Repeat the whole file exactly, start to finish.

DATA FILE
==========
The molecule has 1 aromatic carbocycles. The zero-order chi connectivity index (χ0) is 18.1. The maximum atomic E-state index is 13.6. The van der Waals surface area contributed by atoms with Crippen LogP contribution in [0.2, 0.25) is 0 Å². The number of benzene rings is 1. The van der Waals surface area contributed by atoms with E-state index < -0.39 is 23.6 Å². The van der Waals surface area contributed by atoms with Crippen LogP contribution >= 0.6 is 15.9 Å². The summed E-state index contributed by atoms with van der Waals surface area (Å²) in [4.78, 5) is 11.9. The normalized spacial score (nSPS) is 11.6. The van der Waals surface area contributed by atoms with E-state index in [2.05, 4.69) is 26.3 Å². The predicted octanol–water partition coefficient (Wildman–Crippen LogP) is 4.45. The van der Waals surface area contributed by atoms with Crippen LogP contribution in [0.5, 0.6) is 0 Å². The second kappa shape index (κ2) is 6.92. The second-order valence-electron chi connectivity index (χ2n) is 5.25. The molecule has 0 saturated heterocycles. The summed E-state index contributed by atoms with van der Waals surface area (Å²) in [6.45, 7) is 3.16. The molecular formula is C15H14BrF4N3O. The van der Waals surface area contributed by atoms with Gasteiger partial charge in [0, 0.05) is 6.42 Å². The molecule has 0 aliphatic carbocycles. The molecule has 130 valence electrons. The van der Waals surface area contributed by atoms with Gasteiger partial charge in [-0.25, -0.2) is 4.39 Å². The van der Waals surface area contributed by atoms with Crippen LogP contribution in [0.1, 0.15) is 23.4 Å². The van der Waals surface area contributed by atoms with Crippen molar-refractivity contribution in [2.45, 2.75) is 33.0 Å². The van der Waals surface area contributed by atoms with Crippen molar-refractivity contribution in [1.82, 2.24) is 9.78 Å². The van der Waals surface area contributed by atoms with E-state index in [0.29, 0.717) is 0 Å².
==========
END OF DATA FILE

The molecule has 1 aromatic carbocycles. The zero-order chi connectivity index (χ0) is 18.1. The maximum atomic E-state index is 13.6. The van der Waals surface area contributed by atoms with Crippen LogP contribution in [0.2, 0.25) is 0 Å². The number of benzene rings is 1. The van der Waals surface area contributed by atoms with E-state index < -0.39 is 23.6 Å². The van der Waals surface area contributed by atoms with Crippen LogP contribution >= 0.6 is 15.9 Å². The summed E-state index contributed by atoms with van der Waals surface area (Å²) in [4.78, 5) is 11.9. The normalized spacial score (nSPS) is 11.6. The van der Waals surface area contributed by atoms with E-state index in [2.05, 4.69) is 26.3 Å². The predicted octanol–water partition coefficient (Wildman–Crippen LogP) is 4.45. The van der Waals surface area contributed by atoms with Crippen LogP contribution in [0.5, 0.6) is 0 Å². The second kappa shape index (κ2) is 6.92. The second-order valence-electron chi connectivity index (χ2n) is 5.25. The molecule has 0 saturated heterocycles. The summed E-state index contributed by atoms with van der Waals surface area (Å²) in [6.45, 7) is 3.16. The molecular formula is C15H14BrF4N3O. The van der Waals surface area contributed by atoms with Gasteiger partial charge in [0, 0.05) is 6.42 Å². The molecule has 0 aliphatic carbocycles. The molecule has 130 valence electrons. The van der Waals surface area contributed by atoms with Gasteiger partial charge in [-0.25, -0.2) is 4.39 Å². The van der Waals surface area contributed by atoms with Crippen LogP contribution in [0.1, 0.15) is 23.4 Å². The van der Waals surface area contributed by atoms with Crippen molar-refractivity contribution in [2.45, 2.75) is 33.0 Å². The van der Waals surface area contributed by atoms with Crippen molar-refractivity contribution in [1.82, 2.24) is 9.78 Å². The van der Waals surface area contributed by atoms with E-state index in [0.29, 0.717) is 0 Å².